We hear every now and then about what percentage of Americans are willing to vote, in the abstract, for a gay candidate for president. I always have to wonder how inflated those numbers are by people's unwillingness to confront their own homophobia, as well as the fact that the "all things being equal" premise can't possibly apply because all things aren't equal for straight and queer people in the US.
An openly gay man is running for the mayor of Gainesville (the Florida city that never ceases to impress when it comes to ridiculously homo- and transphobic ad campaigns. This unattributed flyer has appeared in the town:
I haven't seen any evidence that that came from an opposing campaign. For all we know, it could be a work of pop art, considering the... creative lay-out and the ridiculousness of the statements (how does the mayor create "gay communities"?).
But what it does show is that while people generally believe that they could handle an openly gay president because they think that they're generally not homophobic, there comes instances like this where it becomes clear that reality isn't a hypothetical situation.
Notice the traditionally homophobic tropes used in the ad, including men ('m assuming the first bullet point means that, unless they're saying that lesbians will use the women's room, which is already happening) attacking women in public restrooms, gays going after kids in school, and gays taking away people's freedom of religion. None of this stuff is particularly new; they're merely lizard-brain stereotypes that get dragged out near elections to make people vote a certain way that most nice straight people (and many queer people) don't even know were in their heads.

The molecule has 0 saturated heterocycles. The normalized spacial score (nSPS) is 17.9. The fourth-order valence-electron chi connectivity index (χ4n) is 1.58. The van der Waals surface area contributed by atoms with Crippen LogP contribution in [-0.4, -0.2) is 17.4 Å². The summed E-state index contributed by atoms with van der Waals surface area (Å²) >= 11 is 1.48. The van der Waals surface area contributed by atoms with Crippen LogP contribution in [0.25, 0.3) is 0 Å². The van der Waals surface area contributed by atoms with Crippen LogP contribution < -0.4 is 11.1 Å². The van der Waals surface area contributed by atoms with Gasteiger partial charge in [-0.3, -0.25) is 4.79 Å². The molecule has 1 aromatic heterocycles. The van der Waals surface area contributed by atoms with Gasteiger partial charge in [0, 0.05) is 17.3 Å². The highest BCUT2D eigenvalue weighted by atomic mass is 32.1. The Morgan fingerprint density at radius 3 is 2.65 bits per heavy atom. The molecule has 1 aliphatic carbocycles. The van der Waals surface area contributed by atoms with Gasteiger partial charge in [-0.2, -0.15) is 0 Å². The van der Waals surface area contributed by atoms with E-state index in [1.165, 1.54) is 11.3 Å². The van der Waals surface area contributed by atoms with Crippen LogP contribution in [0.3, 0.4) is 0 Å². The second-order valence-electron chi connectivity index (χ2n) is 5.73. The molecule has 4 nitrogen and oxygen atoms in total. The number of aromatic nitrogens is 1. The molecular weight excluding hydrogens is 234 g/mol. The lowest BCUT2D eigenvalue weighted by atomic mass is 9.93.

That's when it becomes about "this gay" instead of "gays in general," and suddenly it's not homophobic anymore. Sure, candidates in larger elections will have to be less clumsy than this poster is, but it's not too hard to finesse a stereotype in a way that people don't even know that's what they're buying into. They have a vested interest in not recognizing it, anyway.
Craig Lowe has more faith in the electorate, of course:
He said he wasn't sure whether he would file a complaint.
"I think that the biggest recourse is with the voters," he said.